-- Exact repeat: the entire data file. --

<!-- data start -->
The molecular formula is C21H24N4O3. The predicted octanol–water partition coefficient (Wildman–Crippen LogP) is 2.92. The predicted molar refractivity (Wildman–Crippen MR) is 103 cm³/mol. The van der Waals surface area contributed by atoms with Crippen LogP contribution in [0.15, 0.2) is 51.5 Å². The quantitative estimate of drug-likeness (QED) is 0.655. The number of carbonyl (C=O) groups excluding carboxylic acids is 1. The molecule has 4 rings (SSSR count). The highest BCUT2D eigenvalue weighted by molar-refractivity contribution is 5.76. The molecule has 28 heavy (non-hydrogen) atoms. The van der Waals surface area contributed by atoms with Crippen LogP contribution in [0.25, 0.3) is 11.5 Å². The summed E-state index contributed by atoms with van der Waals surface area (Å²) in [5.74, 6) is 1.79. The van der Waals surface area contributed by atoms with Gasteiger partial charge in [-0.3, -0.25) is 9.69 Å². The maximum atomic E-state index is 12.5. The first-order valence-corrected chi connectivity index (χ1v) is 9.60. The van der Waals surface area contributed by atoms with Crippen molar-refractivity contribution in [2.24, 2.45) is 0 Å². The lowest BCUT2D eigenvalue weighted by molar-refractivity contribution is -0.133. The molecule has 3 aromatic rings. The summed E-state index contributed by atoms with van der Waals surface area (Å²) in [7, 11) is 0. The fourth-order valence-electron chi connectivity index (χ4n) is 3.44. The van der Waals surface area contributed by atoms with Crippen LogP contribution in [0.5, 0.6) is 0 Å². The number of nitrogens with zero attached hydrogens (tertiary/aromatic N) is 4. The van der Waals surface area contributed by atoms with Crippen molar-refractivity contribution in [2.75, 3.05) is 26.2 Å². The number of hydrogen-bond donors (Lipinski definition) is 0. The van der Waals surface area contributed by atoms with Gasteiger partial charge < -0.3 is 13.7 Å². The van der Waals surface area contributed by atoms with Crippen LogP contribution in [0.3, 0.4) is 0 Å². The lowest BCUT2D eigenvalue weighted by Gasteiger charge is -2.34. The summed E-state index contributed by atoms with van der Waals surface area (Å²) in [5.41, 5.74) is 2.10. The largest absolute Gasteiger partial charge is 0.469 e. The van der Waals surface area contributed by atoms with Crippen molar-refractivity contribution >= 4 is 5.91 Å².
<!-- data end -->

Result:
The molecular formula is C21H24N4O3. The predicted octanol–water partition coefficient (Wildman–Crippen LogP) is 2.92. The predicted molar refractivity (Wildman–Crippen MR) is 103 cm³/mol. The van der Waals surface area contributed by atoms with Crippen LogP contribution in [0.15, 0.2) is 51.5 Å². The quantitative estimate of drug-likeness (QED) is 0.655. The number of carbonyl (C=O) groups excluding carboxylic acids is 1. The molecule has 4 rings (SSSR count). The highest BCUT2D eigenvalue weighted by molar-refractivity contribution is 5.76. The molecule has 28 heavy (non-hydrogen) atoms. The van der Waals surface area contributed by atoms with Crippen LogP contribution in [0.25, 0.3) is 11.5 Å². The summed E-state index contributed by atoms with van der Waals surface area (Å²) in [5.74, 6) is 1.79. The van der Waals surface area contributed by atoms with Gasteiger partial charge in [-0.3, -0.25) is 9.69 Å². The maximum atomic E-state index is 12.5. The first-order valence-corrected chi connectivity index (χ1v) is 9.60. The van der Waals surface area contributed by atoms with Crippen molar-refractivity contribution in [2.24, 2.45) is 0 Å². The lowest BCUT2D eigenvalue weighted by molar-refractivity contribution is -0.133. The molecule has 3 aromatic rings. The summed E-state index contributed by atoms with van der Waals surface area (Å²) in [7, 11) is 0. The fourth-order valence-electron chi connectivity index (χ4n) is 3.44. The van der Waals surface area contributed by atoms with Crippen LogP contribution in [0.5, 0.6) is 0 Å². The number of nitrogens with zero attached hydrogens (tertiary/aromatic N) is 4. The van der Waals surface area contributed by atoms with Crippen molar-refractivity contribution in [2.75, 3.05) is 26.2 Å². The number of hydrogen-bond donors (Lipinski definition) is 0. The van der Waals surface area contributed by atoms with Gasteiger partial charge < -0.3 is 13.7 Å². The van der Waals surface area contributed by atoms with Crippen LogP contribution in [0.3, 0.4) is 0 Å². The lowest BCUT2D eigenvalue weighted by Gasteiger charge is -2.34. The summed E-state index contributed by atoms with van der Waals surface area (Å²) in [5.41, 5.74) is 2.10. The largest absolute Gasteiger partial charge is 0.469 e. The van der Waals surface area contributed by atoms with Crippen molar-refractivity contribution >= 4 is 5.91 Å².